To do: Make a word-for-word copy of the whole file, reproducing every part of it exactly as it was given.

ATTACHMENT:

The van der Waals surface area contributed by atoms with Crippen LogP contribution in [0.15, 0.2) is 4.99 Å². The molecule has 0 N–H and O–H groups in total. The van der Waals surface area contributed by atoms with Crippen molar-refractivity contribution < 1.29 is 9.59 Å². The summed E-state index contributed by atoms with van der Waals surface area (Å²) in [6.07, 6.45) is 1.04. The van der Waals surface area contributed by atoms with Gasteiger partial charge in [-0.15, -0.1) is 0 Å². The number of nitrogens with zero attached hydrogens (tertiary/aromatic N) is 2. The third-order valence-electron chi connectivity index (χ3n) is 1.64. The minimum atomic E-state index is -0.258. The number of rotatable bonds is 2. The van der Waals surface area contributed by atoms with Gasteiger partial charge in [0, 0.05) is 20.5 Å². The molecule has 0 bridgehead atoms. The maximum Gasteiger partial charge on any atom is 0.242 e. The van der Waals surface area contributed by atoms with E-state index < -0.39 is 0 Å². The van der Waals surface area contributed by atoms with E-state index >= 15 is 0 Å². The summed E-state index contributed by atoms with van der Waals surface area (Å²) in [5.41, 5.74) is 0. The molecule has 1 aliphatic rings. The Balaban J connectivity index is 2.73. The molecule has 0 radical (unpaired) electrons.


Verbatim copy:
The van der Waals surface area contributed by atoms with Crippen LogP contribution in [0.15, 0.2) is 4.99 Å². The molecule has 0 N–H and O–H groups in total. The van der Waals surface area contributed by atoms with Crippen molar-refractivity contribution < 1.29 is 9.59 Å². The summed E-state index contributed by atoms with van der Waals surface area (Å²) in [6.07, 6.45) is 1.04. The van der Waals surface area contributed by atoms with Gasteiger partial charge in [-0.15, -0.1) is 0 Å². The number of nitrogens with zero attached hydrogens (tertiary/aromatic N) is 2. The third-order valence-electron chi connectivity index (χ3n) is 1.64. The minimum atomic E-state index is -0.258. The number of rotatable bonds is 2. The van der Waals surface area contributed by atoms with Gasteiger partial charge in [0, 0.05) is 20.5 Å². The molecule has 0 bridgehead atoms. The maximum Gasteiger partial charge on any atom is 0.242 e. The van der Waals surface area contributed by atoms with E-state index < -0.39 is 0 Å². The van der Waals surface area contributed by atoms with E-state index >= 15 is 0 Å². The summed E-state index contributed by atoms with van der Waals surface area (Å²) in [5.41, 5.74) is 0. The molecule has 1 aliphatic rings. The Balaban J connectivity index is 2.73. The molecule has 0 radical (unpaired) electrons.